The rainbow motorcycle gangs sped through Delhi's streets with a strange mixture of tough guy malice in their eyes and bright Easter egg pigmentation on their faces.
There were three, sometimes four, to a motorcycle, packed too tightly against each other, each of them looking for victims with a fierce devotion understandable in a 14-year-old trickster on Halloween, but downright puzzling in these 25-year-old Indian professionals covered in bright colors.
This was Holi, India's festival of colors, a day on which millions of people purchase packets of bright chemical powders and industrial strength dyes, which they then proceed to toss, rub, smear and shoot onto their friends, family, and, most importantly, complete strangers.
The significance of the holiday is still something of a mystery to me, even after diligent Wikipedia study. As best I can tell, a demon king was made immortal by some other make-believe deity, grew arrogant, declared war on heaven and earth, and demanded that all worship no other god but him. The nerve.
The demon king's son defied his father and continued to pray to Vishnu. Dad tried to kill his son. Several times. He kept failing. There may have been some magic involved in his son's odds-defying escapes. So demon dad ordered his boy to sit in a pyre on the lap of his sister Holika, who had a magic shawl that could not be burned. The fire started. The shawl jumped providentially from Holika's shoulders to her brother's. He survived, she burned to death. Holika's death by fire is celebrated as Holi.
What? I know.
Generally, we found there to be two sorts of Holi practitioners. Members of the first group were kind and friendly. They would approach, smiling, their white teeth the only unblemished part of a face that was a maroon-pink smear. Tipping their head as a means of asking permission, this Holi celebrator would then gently rub a colorful powder on my forehead, ask me to do the same, and then embrace me while saying "Happy Holi."
And then there were the rainbow warriors, who seemed to view the holiday as an excuse to indulge in vacant machismo, an invitation to throw anything and everything at anyone and everyone.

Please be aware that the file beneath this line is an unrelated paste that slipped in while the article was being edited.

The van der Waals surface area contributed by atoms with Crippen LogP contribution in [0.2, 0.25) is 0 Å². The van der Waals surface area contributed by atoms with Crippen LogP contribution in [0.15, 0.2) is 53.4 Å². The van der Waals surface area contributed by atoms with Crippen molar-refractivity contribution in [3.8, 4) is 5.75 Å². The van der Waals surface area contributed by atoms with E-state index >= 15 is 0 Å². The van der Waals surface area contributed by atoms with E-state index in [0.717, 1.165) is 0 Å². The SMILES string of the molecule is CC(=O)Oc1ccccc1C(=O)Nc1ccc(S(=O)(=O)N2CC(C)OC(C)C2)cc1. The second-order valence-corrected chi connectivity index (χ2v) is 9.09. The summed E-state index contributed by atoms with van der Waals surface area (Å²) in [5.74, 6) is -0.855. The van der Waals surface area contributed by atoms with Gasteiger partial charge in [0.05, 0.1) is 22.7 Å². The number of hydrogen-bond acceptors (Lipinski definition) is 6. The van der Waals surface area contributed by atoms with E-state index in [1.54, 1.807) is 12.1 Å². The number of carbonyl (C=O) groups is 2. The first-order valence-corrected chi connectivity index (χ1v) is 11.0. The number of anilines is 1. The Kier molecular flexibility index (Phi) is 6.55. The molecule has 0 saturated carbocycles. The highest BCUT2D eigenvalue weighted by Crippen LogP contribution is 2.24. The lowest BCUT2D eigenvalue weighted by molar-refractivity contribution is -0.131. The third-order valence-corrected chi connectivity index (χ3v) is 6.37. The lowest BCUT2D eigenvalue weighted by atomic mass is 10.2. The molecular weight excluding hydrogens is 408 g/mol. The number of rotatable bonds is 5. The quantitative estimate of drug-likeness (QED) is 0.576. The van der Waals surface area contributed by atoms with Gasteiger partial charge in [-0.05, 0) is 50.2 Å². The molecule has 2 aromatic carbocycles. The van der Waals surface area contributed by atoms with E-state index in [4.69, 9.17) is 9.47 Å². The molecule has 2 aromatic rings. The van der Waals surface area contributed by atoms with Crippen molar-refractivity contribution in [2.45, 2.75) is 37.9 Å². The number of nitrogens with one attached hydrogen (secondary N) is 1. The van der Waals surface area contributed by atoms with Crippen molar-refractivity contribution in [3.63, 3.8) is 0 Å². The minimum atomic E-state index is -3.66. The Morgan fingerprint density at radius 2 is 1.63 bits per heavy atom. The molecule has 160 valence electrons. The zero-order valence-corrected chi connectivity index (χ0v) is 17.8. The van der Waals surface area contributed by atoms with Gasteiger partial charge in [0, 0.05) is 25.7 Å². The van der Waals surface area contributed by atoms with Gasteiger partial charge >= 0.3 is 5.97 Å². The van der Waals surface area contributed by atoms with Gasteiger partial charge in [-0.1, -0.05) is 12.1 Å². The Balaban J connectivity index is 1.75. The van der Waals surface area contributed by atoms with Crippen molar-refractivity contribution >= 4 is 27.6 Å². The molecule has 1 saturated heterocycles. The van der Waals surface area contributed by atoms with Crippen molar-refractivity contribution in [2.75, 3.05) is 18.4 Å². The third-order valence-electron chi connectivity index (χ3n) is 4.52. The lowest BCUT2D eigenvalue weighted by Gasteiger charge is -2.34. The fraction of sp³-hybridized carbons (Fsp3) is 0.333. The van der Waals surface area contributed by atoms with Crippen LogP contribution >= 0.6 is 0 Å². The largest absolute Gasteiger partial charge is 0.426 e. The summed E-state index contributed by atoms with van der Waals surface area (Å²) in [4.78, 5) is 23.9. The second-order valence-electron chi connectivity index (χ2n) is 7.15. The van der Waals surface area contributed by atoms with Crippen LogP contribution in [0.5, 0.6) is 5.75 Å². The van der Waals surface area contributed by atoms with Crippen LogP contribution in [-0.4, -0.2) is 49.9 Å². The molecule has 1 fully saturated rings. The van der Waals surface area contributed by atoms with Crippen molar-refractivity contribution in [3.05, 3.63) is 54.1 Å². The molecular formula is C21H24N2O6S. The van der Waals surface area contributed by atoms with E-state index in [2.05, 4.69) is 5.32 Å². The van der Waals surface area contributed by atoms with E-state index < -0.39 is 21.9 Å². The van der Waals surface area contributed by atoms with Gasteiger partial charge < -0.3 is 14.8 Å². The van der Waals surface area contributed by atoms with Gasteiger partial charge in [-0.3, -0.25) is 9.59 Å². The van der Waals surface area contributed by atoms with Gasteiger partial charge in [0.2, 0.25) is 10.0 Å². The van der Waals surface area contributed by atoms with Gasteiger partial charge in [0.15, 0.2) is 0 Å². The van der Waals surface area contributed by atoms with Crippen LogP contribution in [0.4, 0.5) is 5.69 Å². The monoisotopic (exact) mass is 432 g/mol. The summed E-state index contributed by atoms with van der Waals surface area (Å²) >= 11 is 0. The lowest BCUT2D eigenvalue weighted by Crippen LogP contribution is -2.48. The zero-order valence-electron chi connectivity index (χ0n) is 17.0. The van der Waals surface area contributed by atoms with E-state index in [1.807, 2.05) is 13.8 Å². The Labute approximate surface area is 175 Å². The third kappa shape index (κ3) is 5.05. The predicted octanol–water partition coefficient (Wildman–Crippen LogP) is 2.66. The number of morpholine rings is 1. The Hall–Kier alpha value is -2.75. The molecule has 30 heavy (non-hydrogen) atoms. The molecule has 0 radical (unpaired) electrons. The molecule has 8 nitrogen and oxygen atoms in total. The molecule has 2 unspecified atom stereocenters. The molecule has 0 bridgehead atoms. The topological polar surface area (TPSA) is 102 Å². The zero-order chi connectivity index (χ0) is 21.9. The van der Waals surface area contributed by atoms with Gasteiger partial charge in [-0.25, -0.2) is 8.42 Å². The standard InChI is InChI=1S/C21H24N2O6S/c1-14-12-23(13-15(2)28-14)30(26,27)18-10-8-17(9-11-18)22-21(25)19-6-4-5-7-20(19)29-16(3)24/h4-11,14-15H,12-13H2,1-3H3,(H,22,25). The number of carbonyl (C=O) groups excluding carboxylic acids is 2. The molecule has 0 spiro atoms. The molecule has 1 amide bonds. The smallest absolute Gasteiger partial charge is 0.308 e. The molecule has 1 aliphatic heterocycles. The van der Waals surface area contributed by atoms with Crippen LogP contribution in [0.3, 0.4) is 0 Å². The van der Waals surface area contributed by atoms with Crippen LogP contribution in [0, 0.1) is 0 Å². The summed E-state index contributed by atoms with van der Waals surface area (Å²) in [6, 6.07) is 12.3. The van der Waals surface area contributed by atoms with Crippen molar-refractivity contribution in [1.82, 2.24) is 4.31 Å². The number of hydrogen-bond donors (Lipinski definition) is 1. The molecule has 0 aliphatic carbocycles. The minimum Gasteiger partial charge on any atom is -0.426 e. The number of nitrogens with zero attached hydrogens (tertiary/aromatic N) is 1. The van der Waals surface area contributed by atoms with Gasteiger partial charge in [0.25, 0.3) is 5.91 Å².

We encountered our cruelest example of such a dope when, already splotched with pink and green, Aliyah and I were in a bicycle rickshaw on our way to lunch. Our colorful faces and clothes had drawn honks and smiles from many passing cars, and one family in a sedan had even slowed to throw a water balloon at us (it landed unbroken in my lap, so Aliyah threw it back at them). All was in good fun.
And then we rounded a corner, only to see a beat-up gold car coming at us too fast, and head-on. There was only one person in the car, and as he pulled even with us, he leaned out his window, narrowed his eyes, snarled like an angry dog, and threw an egg at us as hard as he could.
"Yuck," Aliyah said.
"I hope we don't get salmonella," I said, picking bits of gooey eggshell off each of us.
Even our rickshaw driver felt bad for us, and recognized the violent hurling of a hard projectile full of colorless (and possibly-diseased) goo as antithetical to the spirit of the holiday. He handed me an oily rag to clean with.
But in the end, the friendly smearers certainly outnumbered the rainbow motorcycle gangs and egg-chucking thugs. After all, violence is no way to celebrate a holiday that commemorates with festive colors the burning of an innocent woman.
You can check out the photos here.